MY WEEK

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Indy Lifestyle Online
It costs pounds 500 to put up as a candidate at Parliamentary elections. On Thursday week there will be some 2,000 from "fringe" parties whose chances of getting to sit on the green benches of Westminster are, to put it optimistically, non-existent; candidates' optimism is awesome to behold.

In the Wirral the other day one such man spent a fortnight sitting in a tree house, and when they asked when he was coming down he replied: "I intend to come down when elected and go straight from this tree to the House of Commons."

That was an extreme case, but I have always wondered why business does not cash in on this: pounds 500 is a small price to pay for the publicity of candidature and the free mail shot to each constituent that goes with it. A Heinz Tomato Soup Party which can post samples of its good product to 70,000 voters, courtesy of our electoral laws, must be a sound investment.

A red, white and blue election address was put through the door of my eldest daughter's house in London SW11 by the UK Independence Party: Page 1 urged readers to "Vote Ashley Banks. The Man Who'll Put The B Back In Battersea."

It reminded me of the slogan of a Cambridgeshire council candidate which read: "Why not Mynot?" As he lost, we never found out.

To summarise UKIP's manifesto: take Britain out of the European Union, which will save consumers pounds 10bn a year, return pounds 19bn to the Treasury and cut unemployment by one million. (There's no mention of the downside of resigning EU membership.)

UKIP is tough on crime: - Make the punishment fit ...

Education: - Reading, writing, numeracy for everyone.

Defence: - The strongest possible independent defence for Britain in an uncertain and dangerous world (by which they probably mean Brussels).

You may ring 0891 268278 for the party leader's election address; calls are charged at 50p a minute; the address lasts for a quarter of an hour.

I telephoned candidate Banks at the Battersea branch office, which is situated in Knightsbridge, and we agreed to meet the following morning. He sounded tired and emotional, but pleased to hear from me.

Would 10 o'clock tomorrow morning be a good time? He suggested noon. We compromised.

He arrived punctually at 11am, wearing a red, yellow and blue rosette and a Panama hat with a serious ribbon, and holding in his hands a folded map of the constituency. Banks is 51, lives in Lincolnshire and Knightsbridge. He traded opals in Australia for some years and is now in the family business - which imports shock-absorbers from Holland. He has two ex-wives but "nothing at the moment except a 63-year-old Rolls-Royce which epitomises all the things we stand for: British, Beautiful, Well-made." Where is it? It is in a garage with clutch trouble.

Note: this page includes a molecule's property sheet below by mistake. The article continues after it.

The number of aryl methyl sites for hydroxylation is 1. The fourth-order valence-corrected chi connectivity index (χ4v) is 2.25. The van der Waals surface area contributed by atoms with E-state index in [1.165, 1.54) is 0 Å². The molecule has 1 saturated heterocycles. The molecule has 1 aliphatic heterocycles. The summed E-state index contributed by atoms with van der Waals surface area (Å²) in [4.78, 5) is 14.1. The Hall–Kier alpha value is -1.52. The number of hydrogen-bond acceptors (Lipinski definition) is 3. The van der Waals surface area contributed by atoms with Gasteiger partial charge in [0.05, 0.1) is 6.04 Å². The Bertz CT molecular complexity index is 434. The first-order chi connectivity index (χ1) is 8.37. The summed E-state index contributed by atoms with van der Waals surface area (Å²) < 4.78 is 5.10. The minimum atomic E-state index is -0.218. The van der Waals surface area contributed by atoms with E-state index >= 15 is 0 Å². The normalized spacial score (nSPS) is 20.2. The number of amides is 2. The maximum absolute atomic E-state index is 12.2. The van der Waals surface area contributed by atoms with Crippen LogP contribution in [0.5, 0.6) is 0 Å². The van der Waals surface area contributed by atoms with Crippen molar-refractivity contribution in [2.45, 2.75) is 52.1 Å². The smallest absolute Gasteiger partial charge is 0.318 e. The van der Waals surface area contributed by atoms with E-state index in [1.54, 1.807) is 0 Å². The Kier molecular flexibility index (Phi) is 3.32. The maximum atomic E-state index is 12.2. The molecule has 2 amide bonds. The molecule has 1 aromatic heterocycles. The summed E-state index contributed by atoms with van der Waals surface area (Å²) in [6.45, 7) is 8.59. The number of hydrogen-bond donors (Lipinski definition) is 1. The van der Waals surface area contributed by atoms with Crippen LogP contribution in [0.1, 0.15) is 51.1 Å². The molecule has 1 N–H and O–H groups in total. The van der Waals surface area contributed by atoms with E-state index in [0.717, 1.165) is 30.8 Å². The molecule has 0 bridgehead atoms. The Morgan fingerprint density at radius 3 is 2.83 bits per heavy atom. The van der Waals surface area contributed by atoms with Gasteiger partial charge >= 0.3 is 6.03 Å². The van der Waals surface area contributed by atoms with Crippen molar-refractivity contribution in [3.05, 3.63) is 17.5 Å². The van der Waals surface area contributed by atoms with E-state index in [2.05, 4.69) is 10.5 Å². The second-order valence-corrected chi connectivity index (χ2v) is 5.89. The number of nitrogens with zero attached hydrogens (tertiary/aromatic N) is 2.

The last time I met Mr Banks was at the Waterloo Cup, where he was dispensing sloe gin from a bar built into the back of a Range Rover. Could that not become his replacement vehicle? "The vehicle belongs to someone else; only the bar is mine."

We go to The Castle, a pub in Battersea High Street which is one of his campaign headquarters. He has discovered "this very good ale called London Pride"; Banks orders a pint.

Did he have trouble finding people to sign his nomination paper? His agent, Louise Vaughan - a South African who lives in Highgate - helped him to find sponsors. "A nice old boy with a Wolseley 1903, who has to go off the booze 48 hours before each year's London-Brighton run, was one."

How do you campaign? "I find it easiest in pubs, drinking with people; and I park the Rolls outside and speak into a loud-hailer (I have this ex-French ambassador's chauffeur, sorry, French ambassador's ex-chauffeur) and I say, 'This is AB of the UKIP, the only party that is here to stay.' "

He is considering parking outside schools, and letting the children crawl all over the Rolls while he gives leaflets to their parents.

Banks has another pint of London Pride. It is 11.40am

How many of these do you drink in a day?

"Is this for publication?" Yes.

"About three."

His campaign manager arrives, a 75-year-old ex-Spitfire pilot; he orders a double lemonade in a jug and we talk about World War One and victualling the Mayflower. Banks explains that the campaign manager takes him round the pubs.

I ask how strong the UKIP is. More than 1,000 people came to the conference and the man who wishes to put the B back into Battersea claims the support of many politicians "including a member of the Cabinet, but it would be wrong to tell you her name".

I ask whether it is Bottomley or Shephard.

He says it is Teresa Gorman.

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